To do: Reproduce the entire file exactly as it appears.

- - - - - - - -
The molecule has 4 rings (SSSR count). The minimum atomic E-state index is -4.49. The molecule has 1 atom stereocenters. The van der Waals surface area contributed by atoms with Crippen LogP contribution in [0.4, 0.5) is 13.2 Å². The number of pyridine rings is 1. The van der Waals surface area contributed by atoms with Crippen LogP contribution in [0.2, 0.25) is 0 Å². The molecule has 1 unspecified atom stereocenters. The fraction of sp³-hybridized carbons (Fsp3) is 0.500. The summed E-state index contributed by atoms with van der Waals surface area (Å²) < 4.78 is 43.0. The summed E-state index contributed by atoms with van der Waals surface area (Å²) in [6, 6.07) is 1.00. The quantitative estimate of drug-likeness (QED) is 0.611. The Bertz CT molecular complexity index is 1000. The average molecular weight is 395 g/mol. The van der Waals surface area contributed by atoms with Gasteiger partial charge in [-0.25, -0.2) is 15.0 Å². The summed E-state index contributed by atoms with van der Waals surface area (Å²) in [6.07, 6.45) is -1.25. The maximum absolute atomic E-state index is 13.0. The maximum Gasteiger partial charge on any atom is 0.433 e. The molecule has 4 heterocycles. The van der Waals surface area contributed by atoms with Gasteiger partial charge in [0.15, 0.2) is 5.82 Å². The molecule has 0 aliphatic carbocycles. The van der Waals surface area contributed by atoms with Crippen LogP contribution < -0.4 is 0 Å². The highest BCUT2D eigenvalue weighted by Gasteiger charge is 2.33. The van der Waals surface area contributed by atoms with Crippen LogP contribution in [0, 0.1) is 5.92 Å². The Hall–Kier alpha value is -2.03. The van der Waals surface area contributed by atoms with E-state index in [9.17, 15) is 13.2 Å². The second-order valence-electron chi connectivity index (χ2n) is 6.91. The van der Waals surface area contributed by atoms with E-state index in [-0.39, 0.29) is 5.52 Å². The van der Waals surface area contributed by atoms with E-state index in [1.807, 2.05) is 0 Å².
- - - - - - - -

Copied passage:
The molecule has 4 rings (SSSR count). The minimum atomic E-state index is -4.49. The molecule has 1 atom stereocenters. The van der Waals surface area contributed by atoms with Crippen LogP contribution in [0.4, 0.5) is 13.2 Å². The number of pyridine rings is 1. The van der Waals surface area contributed by atoms with Crippen LogP contribution in [0.2, 0.25) is 0 Å². The molecule has 1 unspecified atom stereocenters. The fraction of sp³-hybridized carbons (Fsp3) is 0.500. The summed E-state index contributed by atoms with van der Waals surface area (Å²) < 4.78 is 43.0. The summed E-state index contributed by atoms with van der Waals surface area (Å²) in [6, 6.07) is 1.00. The quantitative estimate of drug-likeness (QED) is 0.611. The Bertz CT molecular complexity index is 1000. The average molecular weight is 395 g/mol. The van der Waals surface area contributed by atoms with Gasteiger partial charge in [-0.25, -0.2) is 15.0 Å². The summed E-state index contributed by atoms with van der Waals surface area (Å²) in [6.07, 6.45) is -1.25. The maximum absolute atomic E-state index is 13.0. The maximum Gasteiger partial charge on any atom is 0.433 e. The molecule has 4 heterocycles. The van der Waals surface area contributed by atoms with Gasteiger partial charge in [0.15, 0.2) is 5.82 Å². The molecule has 0 aliphatic carbocycles. The van der Waals surface area contributed by atoms with Crippen LogP contribution < -0.4 is 0 Å². The highest BCUT2D eigenvalue weighted by Gasteiger charge is 2.33. The van der Waals surface area contributed by atoms with Crippen LogP contribution in [0, 0.1) is 5.92 Å². The Hall–Kier alpha value is -2.03. The van der Waals surface area contributed by atoms with E-state index in [9.17, 15) is 13.2 Å². The second-order valence-electron chi connectivity index (χ2n) is 6.91. The van der Waals surface area contributed by atoms with E-state index in [-0.39, 0.29) is 5.52 Å². The van der Waals surface area contributed by atoms with E-state index in [1.807, 2.05) is 0 Å².